Exclusive apartments, stunning townhouses, prestigious developments and sought-after locations are common aspirational statements made by property companies and estate agents.
The latter are particularly renowned for their generous use of adjectives to make a pig’s ear sound like a silk purse. That ‘delightful Victorian terrace with original features’ is, in realtor-speak, a dilapidated house needing a major upgrade. A description of this sort is often accompanied with words such as ‘great opportunity….’
Like most new developments, Chiswick Gate in West London is laurel-wreathed in superlatives. It comprises ‘stunning townhouses and apartments’ in a ‘tranquil green space difficult to find so close to the capital’.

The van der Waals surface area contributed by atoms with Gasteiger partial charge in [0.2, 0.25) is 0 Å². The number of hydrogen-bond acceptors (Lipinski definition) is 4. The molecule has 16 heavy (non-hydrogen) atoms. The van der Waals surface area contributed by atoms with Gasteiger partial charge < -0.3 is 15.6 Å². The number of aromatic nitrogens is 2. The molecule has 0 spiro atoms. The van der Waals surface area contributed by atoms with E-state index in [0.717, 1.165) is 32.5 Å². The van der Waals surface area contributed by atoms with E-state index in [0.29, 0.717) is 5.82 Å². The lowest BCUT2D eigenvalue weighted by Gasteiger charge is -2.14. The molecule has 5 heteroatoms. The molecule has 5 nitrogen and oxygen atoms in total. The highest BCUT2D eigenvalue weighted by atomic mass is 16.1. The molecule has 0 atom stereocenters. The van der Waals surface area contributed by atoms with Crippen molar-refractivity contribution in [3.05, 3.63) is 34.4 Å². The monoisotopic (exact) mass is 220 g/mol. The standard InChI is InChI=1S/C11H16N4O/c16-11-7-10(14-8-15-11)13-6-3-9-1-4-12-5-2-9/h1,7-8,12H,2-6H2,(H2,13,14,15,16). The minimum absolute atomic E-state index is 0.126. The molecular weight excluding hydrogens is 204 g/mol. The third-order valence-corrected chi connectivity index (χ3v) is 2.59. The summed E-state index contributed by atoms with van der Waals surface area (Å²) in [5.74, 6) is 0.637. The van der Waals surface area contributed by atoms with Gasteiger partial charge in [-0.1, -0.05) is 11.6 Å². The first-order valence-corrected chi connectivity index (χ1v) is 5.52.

Indeed, it is difficult to argue about the look of the properties which, from the outside, seem extremely attractive. So, perhaps stunning is apt here. But tranquil? I question this because of the location – right bang on top of the Hogarth roundabout (the large road sign next to the development leaves you in no doubt). This is on the A4, one of the busiest – and noisiest – routes in and out of London. At most times of the day it is congested with traffic, bringing with it the associated noise and fumes.
Close by is Hogarth’s House and, in the days when the painter lived there, it probably was very tranquil. But visit the house today and it’s impossible to ignore the steady rumble of traffic.
It’s possible that the Chiswick Gate properties have some kind of sound-proofing but the outside areas don’t. I don’t know whose idea it was to describe the location as tranquil but it was definitely the wrong adjective to use in this instance.